A set of construction documents acts as the literal blueprint for a project, offering the details for how to construct a job. Those documents can be created through a team approach, with the owner, GC and subs trading ideas and knowledge to build the best building they can in the most efficient way possible. Or the plans can be handed down from an engineer’s office with little input from the construction world. Each project is different, and each owner’s motivation for building is different.
As a concrete contractor and expert in your industry, you might identify systems or products that could contribute to a better job, whether by speeding up the construction schedule, producing a better product, contributing to a safer jobsite, or saving someone money. Sometimes getting people to listen to your suggestions, especially after a set of plans has gone out for bid, is a challenge. Contractors agree that most engineers and specifiers are receptive to these suggestions and will at least consider changes even if they don’t accept them. But your success in getting changes made depends a lot on your approach and relationships with the parties involved. The contractors in this article share some of their experiences and advice on successful specification changes.
Identify the issues
As an expert in concrete construction, you are probably more knowledgeable about the current trends in the concrete industry than anyone else in the building process. Technology in construction is moving faster than standards. Because of that, you have the expertise to tell a client when you can do something differently, or better.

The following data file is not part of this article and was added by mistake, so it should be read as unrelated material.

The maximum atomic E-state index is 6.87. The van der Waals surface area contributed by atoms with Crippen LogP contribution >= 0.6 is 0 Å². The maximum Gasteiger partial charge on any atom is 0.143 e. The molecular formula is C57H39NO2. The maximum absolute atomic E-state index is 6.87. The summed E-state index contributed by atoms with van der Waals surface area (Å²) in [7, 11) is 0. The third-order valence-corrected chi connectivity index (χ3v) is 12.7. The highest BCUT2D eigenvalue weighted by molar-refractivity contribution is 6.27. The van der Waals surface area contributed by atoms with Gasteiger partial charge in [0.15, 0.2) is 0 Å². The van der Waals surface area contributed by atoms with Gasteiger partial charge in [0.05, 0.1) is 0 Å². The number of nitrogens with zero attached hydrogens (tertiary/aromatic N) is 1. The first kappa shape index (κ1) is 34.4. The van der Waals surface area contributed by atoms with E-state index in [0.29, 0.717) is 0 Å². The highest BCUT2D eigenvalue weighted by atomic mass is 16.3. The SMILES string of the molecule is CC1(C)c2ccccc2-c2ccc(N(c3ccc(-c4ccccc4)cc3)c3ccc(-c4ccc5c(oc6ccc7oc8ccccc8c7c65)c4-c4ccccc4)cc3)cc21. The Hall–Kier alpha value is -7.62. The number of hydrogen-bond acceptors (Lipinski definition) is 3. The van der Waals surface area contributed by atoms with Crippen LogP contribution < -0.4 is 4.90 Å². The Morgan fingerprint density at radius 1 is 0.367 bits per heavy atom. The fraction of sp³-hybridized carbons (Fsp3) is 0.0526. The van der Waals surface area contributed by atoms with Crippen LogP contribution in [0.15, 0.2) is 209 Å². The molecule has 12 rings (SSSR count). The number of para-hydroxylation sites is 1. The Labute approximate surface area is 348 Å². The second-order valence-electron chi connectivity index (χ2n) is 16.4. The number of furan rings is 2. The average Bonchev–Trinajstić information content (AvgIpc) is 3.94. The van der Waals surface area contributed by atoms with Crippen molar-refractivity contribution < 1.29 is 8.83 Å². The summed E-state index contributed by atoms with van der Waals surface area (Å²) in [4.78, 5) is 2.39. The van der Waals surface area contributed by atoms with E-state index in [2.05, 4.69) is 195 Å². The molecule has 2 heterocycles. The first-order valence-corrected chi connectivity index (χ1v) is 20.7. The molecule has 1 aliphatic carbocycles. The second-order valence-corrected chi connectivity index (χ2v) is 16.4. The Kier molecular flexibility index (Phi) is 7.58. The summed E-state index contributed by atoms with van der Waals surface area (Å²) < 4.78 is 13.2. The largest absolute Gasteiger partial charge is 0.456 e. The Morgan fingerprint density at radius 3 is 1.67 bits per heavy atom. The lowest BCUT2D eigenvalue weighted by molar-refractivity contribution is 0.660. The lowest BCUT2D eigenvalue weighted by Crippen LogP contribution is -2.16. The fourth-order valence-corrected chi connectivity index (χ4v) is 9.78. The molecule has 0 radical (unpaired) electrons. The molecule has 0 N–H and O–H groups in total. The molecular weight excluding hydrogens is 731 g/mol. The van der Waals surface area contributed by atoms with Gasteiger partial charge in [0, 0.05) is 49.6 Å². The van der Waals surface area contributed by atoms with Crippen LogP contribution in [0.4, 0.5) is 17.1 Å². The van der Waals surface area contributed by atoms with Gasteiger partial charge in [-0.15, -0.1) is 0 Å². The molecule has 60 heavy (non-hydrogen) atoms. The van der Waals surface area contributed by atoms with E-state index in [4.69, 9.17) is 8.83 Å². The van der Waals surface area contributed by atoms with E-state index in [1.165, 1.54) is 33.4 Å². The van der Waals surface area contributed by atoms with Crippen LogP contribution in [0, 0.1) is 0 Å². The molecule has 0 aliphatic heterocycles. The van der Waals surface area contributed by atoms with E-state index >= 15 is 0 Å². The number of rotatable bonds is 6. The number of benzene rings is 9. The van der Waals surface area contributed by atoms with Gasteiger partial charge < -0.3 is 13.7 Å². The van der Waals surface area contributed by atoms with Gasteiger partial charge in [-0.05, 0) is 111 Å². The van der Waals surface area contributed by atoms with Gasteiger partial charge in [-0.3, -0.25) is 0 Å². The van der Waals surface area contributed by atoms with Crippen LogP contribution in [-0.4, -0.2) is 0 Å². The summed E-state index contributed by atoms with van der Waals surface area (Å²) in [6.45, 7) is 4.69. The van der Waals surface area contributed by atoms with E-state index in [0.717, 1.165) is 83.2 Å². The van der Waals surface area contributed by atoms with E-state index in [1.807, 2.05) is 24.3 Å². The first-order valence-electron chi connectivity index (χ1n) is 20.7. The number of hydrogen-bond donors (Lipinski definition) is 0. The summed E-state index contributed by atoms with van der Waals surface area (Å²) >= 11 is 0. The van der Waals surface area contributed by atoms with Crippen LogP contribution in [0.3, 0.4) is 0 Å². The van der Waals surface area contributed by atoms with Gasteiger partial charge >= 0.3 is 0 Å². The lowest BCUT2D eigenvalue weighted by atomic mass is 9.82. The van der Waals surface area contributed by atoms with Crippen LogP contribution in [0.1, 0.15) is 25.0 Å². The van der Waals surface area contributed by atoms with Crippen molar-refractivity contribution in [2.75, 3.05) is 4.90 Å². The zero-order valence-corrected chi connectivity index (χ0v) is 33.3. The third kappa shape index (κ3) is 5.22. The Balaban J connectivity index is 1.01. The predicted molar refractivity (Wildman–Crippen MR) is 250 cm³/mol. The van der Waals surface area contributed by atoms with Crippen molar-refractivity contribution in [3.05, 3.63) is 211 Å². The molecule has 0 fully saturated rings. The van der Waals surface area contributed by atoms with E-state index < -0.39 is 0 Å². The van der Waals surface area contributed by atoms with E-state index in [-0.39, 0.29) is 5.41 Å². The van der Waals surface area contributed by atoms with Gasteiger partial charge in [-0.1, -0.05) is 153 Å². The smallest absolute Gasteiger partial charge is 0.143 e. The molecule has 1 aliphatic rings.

Aaron Long is president with Procon, Inc., Rocky Mount, Va., a company that specializes in commercial and industrial concrete construction. Part of his company’s pre-construction process is to review the job plans for any non-buildable specifications and get them corrected before construction begins. Some examples of non-buildable specifications he sees include FL (floor levelness) tolerances on slab on metal deck projects, a blanket “no cracking” clause that might read “all concrete on this project should be free of cracks,” and incompatibility with Division 3 and Division 9 specifications.
“Any time you see a non-buildable spec, you should bring it up. And the time to do that is before the job begins, as early as possible,” Long says.
Joe Neuber concurs. He is the president of Neuber Concrete, Kimberton, Pa., a concrete contractor specializing in high performance and superflat slabs on grade. “You need to be proactive. I’ve heard contractors say, ‘I can’t get the spec changed.’ But if that’s the way they bid it without any comments about an issue, it’s going to be more difficult to get it changed afterwards,” he says.
Neuber takes special care in looking for certain details of a project that can affect building efficiency and the owner’s intended use. Over-engineering issues, for example, might include a project where #6 rebar is specified when #4 rebar would be sufficient. Ensuring the end-use of a slab meets the design specification is another issue. “You need to make sure the function and floor design match,” Neuber says. “There are two parts to each design. One is loading requirements — whether the slab has a heavy industrial load or pedestrian traffic. But if it’s a gymnasium, an ice rink or a TV studio, even though it might have a light loading requirement, the floor needs flatness requirements. So I look for those details that have nothing to do with structural or loading requirements but are part of the design.”
Pete Reed is a senior estimator with Wm. Winkler Co., Spokane, Wash., an infrastructure, building and specialty flatwork contractor. He looks for generic specifications that might have been cut and pasted into plans, which often result in material and/or performance specifications that don’t fit a project. Furthermore, he tries to identify ways to improve a project. “It’s not just about saving money or schedule savings, it might also be related to life-cycle or maintenance issues for the owner,” Reed says. “When you can suggest a change that offers a performance advantage, clients are really interested in talking about it.”